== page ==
Although I’d read her Pulitzer Prize-winning novel, The Yearling (1938), in high school, I came to admire Marjorie Kinnan Rawlings’s work more via the great unifier – food. I bought a paperback copy of Cross Creek Cookery nearly forty years after Charles Scribner’s Sons first published it. Now the spine on my cheap copy splits nearly in two when I pick up its acid-specked pages. Always, as if to tell me what to cook on any given night, the loose pages pop open to Spoonbread, one of my favorite dishes in all the world. A rip at the bottom of another page is where I know I’ll find Idella’s Crispy Biscuits.* A first edition would bring tears to my eyes, but my wallet would become mighty deflated.
It was Cross Creek, also published in 1942, that really lit the fire of my passion for Rawlings’s work and for the place itself. Whenever I visited my parents in Gainesville, Florida, I would trek, as on pilgrimage, to her house in Cross Creek, Florida, now managed by the Florida State Parks system.
Cross Creek, like a Brownie Instamatic camera, preserves a slice of American life at a time of great racial inequality. It is a painful book to read, if read through glasses tinted with present-day sensibilities. At the same time, if the reader thinks of the book as a historical document – which it is – the portrait of life in rural Florida yields amazing information about how people went about their daily routines and interacted with each other. Ms. Rawlings took on the role of a fly on the wall. Most of the time, anyway. Cross Creek became her muse.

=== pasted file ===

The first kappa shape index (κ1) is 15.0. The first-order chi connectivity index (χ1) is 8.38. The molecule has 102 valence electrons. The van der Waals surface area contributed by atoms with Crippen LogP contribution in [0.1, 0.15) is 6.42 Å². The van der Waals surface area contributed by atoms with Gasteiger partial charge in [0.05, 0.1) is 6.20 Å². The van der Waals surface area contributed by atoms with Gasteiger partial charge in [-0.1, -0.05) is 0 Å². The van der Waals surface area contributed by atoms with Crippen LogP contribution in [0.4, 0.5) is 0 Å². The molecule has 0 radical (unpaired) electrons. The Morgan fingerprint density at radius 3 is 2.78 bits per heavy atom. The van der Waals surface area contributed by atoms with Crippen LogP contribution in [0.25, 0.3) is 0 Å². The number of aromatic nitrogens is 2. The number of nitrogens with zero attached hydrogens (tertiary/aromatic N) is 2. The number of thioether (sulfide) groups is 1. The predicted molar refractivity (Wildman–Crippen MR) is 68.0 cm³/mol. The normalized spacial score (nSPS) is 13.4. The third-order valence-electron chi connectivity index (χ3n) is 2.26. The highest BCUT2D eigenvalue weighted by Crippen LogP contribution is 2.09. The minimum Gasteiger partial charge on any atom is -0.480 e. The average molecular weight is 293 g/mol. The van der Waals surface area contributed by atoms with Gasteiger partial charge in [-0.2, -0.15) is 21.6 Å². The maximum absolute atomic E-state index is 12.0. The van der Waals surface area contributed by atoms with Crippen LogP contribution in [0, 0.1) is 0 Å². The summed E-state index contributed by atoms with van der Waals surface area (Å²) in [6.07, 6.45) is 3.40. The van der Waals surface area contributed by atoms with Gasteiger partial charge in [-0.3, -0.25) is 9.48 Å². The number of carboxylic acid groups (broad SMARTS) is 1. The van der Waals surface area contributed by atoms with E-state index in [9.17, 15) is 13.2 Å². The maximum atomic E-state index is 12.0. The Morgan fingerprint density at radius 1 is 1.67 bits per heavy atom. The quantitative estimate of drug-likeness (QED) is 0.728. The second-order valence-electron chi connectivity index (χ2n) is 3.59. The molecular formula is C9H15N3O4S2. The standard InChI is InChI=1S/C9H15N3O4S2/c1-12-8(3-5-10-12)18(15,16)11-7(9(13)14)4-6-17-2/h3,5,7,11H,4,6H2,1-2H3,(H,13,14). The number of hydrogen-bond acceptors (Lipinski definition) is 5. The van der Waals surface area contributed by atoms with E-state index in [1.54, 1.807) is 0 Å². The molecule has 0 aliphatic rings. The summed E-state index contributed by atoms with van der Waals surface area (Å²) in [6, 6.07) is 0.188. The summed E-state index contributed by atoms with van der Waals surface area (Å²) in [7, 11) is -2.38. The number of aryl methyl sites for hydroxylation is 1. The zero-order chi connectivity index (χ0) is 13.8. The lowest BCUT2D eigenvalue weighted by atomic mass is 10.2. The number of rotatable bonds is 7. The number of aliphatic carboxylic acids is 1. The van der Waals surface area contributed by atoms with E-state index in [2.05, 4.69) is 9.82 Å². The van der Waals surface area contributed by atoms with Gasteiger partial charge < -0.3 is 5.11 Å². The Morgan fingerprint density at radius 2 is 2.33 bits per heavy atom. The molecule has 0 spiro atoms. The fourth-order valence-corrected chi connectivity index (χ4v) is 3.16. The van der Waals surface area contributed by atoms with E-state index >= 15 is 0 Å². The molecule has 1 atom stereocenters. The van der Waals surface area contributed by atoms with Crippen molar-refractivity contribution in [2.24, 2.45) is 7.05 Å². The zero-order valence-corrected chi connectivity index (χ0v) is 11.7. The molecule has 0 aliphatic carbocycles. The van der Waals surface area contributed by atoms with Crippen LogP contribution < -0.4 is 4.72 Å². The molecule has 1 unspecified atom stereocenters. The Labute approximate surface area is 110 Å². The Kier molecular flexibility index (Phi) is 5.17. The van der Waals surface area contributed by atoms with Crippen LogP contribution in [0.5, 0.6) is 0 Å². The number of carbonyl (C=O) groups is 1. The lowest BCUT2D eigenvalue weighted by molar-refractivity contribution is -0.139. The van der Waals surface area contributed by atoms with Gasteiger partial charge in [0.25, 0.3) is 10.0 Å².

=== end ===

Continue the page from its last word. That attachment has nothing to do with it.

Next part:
Writing about and revealing one’s own thoughts and actions are one thing. But writing about and revealing the details other people’s lives is quite another. In 1946, Zelma Cason brought suit against Ms. Rawlings for invasion of privacy. In Cross Creek, Ms. Rawlings described Ms. Cason as an “ageless spinster resembling an angry and efficient canary.” On appeal, the court ordered Ms. Rawlings to pay Ms. Cason $1 in damages.
As for Ms. Rawlings’s writing, why, you’d be hard pressed to find such side-splitting tales these days, told with such frankness. Take her diatribe about how she came to shoot one of her neighbor’s pigs:
“There were eight of the pigs. The first thing I heard every morning at daybreak was the whole outfit crashing under the fence and rushing under the floor of my bedroom for a matutinal rubbing of backs against the crosspiece. The rubbing ended, and the grunts, my room stopped shaking, and the commotion passed. I turned over for a nap. While I was napping, the happy congregation moved on to the trays of biddy-mash, the skimmed milk, and the fluffy-ruffle petunias. … One morning I sat on my veranda. The litter was peaceful, ready to lie quietly and decently in the shade. But not the red-bristled fiend. He pranced to the front yard and gave himself with abandon to my fourth planting of fluffy-ruffle petunias. I arose as one in a trance, picked up my gun, stepped to the petunia bed and shot him dead where he fed. … ‘I could have stood everything,’ he [Mr. Martin, the owner] said, ‘but then you went out and had a drunken party – and ate it.’ ”
She ends the story with a debt paid, but not in cash … .
*Many of the recipes came from the talented hands of Idella Parker, Ms. Rawlings’s cook. For more on that topic, see Ms. Parker’s book, Idella: From Reddick to Cross Creek (1999).
© 2017 C. Bertelsen